CHS student-athletes are making the grade

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It's been written in this popcorn stand before that the definition of a student-athlete can vary.

To some, a student-athlete could be a football player who a coach occassionally allows to leave practice to attend class. To others, a student-athlete could be a chemistry major who just happens to play on the tennis team.

Evidently, Carson High takes the term student-athlete seriously in which student does indeed come before athlete in that term. For Carson has won six state titles already through the fall and winter sports seasons where it counts the most: In the classroom.

Carson has won six state academic titles so far this year, meaning that six Senator athletic teams have had higher cumulative grade point averages than any other team in the state.

During the winter sports season, Carson's boys and girls basketball teams and girls skiing teams won state academic titles. The girls skiing team had a 3.79 grade point average, with six athletes on that club carrying a 4.0 G.P.A.

The girls basketball team had a 3.70 G.P.A. and the boys basketball team had a 3.59 G.P.A.

It can't be said that the Senators are sacrificing success in competition for the classroom. The boys basketball team won the Sierra League title with an 11-1 mark. In addition, Vince Inglima was named as the league's Player of the Year and Bruce Barnes was named as the Coach of the Year.

Meanwhile, the girls basketball team made the state final four and the girls skiing team finished second in the state.

This all adds up to Carson being in the running to win the State Farm Excellence Award on the 4A level, which is given to the top athletic program in the state.

Schools are judged in three areas: Citizenship, athletics and acadmics. Citizenship scores are figured at the end of the school year.

After the fall and winter sports seasons, it appears that Galena and Carson are in a neck-in-neck race for the State Farm Excellence Award. Galena is in first with 1,690 points while Carson right behind in second at 1,680. The next closest school is 150 points behind the Senators.

Carson principal Glen Adair said the standings demonstrate that Galena and his school are doing what they're supposed to do.

"We're real pleased with Galena," Adair said. "I'm real happy for them.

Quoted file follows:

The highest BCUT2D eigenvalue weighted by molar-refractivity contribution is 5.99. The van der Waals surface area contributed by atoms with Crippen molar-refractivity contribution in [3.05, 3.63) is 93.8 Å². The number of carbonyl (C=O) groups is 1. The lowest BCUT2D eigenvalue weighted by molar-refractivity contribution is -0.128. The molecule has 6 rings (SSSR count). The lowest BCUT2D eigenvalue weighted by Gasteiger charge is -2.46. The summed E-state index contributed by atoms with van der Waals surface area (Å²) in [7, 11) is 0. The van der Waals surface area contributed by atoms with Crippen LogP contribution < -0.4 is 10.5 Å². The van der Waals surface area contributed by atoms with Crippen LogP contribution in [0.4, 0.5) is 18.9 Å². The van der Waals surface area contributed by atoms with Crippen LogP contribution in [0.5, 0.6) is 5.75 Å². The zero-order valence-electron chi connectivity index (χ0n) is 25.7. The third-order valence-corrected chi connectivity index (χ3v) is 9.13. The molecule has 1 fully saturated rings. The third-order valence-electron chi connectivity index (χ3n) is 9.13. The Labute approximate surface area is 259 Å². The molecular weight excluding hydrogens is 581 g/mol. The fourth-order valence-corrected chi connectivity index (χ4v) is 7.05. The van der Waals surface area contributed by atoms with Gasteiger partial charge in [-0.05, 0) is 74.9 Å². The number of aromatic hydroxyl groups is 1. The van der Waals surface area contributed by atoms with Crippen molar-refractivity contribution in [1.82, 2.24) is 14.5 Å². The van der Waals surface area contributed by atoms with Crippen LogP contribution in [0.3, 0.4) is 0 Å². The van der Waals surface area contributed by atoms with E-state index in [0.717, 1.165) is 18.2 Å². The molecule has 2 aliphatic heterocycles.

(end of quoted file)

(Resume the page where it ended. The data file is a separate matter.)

"I'm really pleased to hear that Galena's doing well. We just try to be among the best."

As far as his school, Adair said Carson has won more state academic titles than any other school since the inception of the award. The school now has more than 40 state academic titles and averages five to eight a year, Adair said.

"They're doing really well," said Adair about the students. "Academics is the reason why we open schools.

"Our kids respond not so much to higher requirements, but higher expectations. I'm real proud of them, every one of them."

Adair also said if students are told, "it's O.K. to be mediocre, then that's exactly what you get."

Adair said one key is to make the curriculum "relevant to their future needs" when talking about the students.

Adair said that has led to the school having one of the highest graduation rate and the lowest dropout rate in the state, which isn't always the case with a large school such as Carson.

"I've been real proud to the way the school has responded to its growth," Adair said.

He said another key is the coaches have to buy into the program. "I'm real proud that the coaches strive for that," said Adair about the coaches stressing academics.

But it eventually all comes down to the students, Adair said. "They have to agree to do well," he said.

Another key is the students' grades are checked regularly, Adair said.

"We insist that kids keep their grades up and we check all the time," he said.

By the way, a student doesn't have to be an athlete at Carson to earn a letter. Academic letters are also awarded to students who achieve in the classroom.

Charles Whisnand is the Nevada Appeal Sports Editor.


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